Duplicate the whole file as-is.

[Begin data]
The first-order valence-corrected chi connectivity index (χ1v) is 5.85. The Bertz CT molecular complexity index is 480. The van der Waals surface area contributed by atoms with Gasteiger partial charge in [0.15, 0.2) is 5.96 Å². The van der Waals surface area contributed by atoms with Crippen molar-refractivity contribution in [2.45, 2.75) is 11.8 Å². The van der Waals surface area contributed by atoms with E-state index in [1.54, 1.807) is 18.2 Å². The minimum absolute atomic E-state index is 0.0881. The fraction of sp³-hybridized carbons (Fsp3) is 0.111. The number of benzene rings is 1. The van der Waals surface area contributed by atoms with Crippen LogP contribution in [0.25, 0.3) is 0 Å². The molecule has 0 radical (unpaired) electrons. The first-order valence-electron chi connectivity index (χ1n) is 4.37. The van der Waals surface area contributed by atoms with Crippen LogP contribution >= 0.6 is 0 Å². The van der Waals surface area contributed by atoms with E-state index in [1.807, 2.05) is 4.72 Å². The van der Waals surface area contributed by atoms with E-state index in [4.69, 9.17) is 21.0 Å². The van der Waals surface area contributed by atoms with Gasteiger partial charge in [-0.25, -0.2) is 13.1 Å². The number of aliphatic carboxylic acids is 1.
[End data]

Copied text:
The first-order valence-corrected chi connectivity index (χ1v) is 5.85. The Bertz CT molecular complexity index is 480. The van der Waals surface area contributed by atoms with Gasteiger partial charge in [0.15, 0.2) is 5.96 Å². The van der Waals surface area contributed by atoms with Crippen molar-refractivity contribution in [2.45, 2.75) is 11.8 Å². The van der Waals surface area contributed by atoms with E-state index in [1.54, 1.807) is 18.2 Å². The minimum absolute atomic E-state index is 0.0881. The fraction of sp³-hybridized carbons (Fsp3) is 0.111. The number of benzene rings is 1. The van der Waals surface area contributed by atoms with Crippen LogP contribution in [0.25, 0.3) is 0 Å². The molecule has 0 radical (unpaired) electrons. The first-order valence-electron chi connectivity index (χ1n) is 4.37. The van der Waals surface area contributed by atoms with Crippen LogP contribution >= 0.6 is 0 Å². The van der Waals surface area contributed by atoms with E-state index in [1.807, 2.05) is 4.72 Å². The van der Waals surface area contributed by atoms with E-state index in [4.69, 9.17) is 21.0 Å². The van der Waals surface area contributed by atoms with Gasteiger partial charge in [-0.25, -0.2) is 13.1 Å². The number of aliphatic carboxylic acids is 1.